Russian anti-Americanism is likely to intensify. Unlike the Soviet Union, Russia has no universal ideology capable of inspiring loyalties that transcend national boundaries. Anti-Americanism is a kind of substitute. It allows Russia to carve out a prominent role for itself in world affairs that it could never have if it were concerned only with acting positively.
At the same time, and probably more important, anti-Americanism can be used to distract Russians from the corruption of the Putin regime and the pillaging of the country. Mr. Putin and his associates stand at the apex of a corrupt system and, according to some estimates, control 15% of the national wealth. During protest demonstrations last year over the falsification of elections, Mr. Putin was openly referred to as a "thief," a serious development in a society where the charge is widely believed but usually not made publicly.
At the same time, the regime is threatened by a deteriorating economy. In the second quarter of this year, growth fell to 1.2%. During the 2000s, the rate was 7.2%. Because of its immense corruption, Russia is critically dependent on high oil prices, and these are supported by Middle East instability.
Under such circumstances, the U.S. is not only a helpful distraction but a convenient scapegoat. Mr. Putin is losing support in Moscow, but his defense of the Assad regime evokes nostalgia for the Soviet empire and strengthens his support among the conservative and provincial part of the population. As Mr. Putin's political position weakens further, his antagonism toward the U.S. will almost certainly increase.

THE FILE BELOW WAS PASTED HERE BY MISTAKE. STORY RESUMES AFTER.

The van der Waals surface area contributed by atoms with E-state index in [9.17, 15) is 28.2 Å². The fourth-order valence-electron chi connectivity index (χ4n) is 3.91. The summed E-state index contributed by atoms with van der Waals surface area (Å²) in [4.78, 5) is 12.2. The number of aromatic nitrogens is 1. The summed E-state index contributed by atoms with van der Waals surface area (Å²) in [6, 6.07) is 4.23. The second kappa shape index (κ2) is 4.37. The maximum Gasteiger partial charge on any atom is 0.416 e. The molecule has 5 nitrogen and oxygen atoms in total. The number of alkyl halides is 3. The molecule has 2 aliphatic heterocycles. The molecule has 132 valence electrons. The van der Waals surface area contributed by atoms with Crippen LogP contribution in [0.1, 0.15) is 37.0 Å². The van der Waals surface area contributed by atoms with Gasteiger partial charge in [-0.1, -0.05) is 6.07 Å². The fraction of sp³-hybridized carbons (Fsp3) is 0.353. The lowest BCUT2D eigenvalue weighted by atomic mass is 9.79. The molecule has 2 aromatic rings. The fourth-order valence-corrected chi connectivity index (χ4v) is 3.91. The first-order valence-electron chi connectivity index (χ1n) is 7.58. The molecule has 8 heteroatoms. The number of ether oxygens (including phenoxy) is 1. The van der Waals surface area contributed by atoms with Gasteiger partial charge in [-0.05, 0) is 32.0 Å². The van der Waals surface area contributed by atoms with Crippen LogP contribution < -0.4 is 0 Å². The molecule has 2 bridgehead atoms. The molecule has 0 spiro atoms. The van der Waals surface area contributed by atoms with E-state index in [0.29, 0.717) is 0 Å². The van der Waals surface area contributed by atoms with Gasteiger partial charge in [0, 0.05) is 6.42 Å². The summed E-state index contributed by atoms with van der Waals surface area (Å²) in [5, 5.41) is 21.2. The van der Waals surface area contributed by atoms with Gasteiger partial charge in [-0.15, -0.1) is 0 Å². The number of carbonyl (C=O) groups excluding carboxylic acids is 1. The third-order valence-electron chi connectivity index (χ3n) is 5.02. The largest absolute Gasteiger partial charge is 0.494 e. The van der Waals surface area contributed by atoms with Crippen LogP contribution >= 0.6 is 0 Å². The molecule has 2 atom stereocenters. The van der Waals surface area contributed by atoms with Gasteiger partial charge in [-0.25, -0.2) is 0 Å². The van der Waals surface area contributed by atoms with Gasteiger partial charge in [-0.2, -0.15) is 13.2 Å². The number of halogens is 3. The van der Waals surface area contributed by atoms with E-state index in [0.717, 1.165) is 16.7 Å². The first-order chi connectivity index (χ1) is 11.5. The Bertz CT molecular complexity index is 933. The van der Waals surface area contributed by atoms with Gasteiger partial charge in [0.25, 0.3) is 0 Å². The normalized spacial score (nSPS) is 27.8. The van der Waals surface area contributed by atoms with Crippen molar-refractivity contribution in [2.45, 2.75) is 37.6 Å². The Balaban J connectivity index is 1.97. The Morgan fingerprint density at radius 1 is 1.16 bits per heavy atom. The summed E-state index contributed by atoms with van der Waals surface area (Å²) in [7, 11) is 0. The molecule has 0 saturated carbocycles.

In the wake of the Russian initiative over Syria, the U.S. is now much more reliant on Russia than it should ever have permitted itself to be. In our fixation with "deliverables," we forgot that what really matters in relations between states are intangibles, such as good faith. That's something Mr. Putin has not shown toward America in the past, and U.S. policy makers would be unwise to rely on it in the future.
David Satter, a Senior Fellow at Hudson Institute and a visting scholar at the Johns Hopkins University School of Advanced International Studies (SAIS), is the author of It Was a Long Time Ago, and It Never Happened Anyway: Russia and the Communist Past (Yale). Age of Delirium, a documentary film about the fall of the Soviet Union based on his book of the same name, was recently released.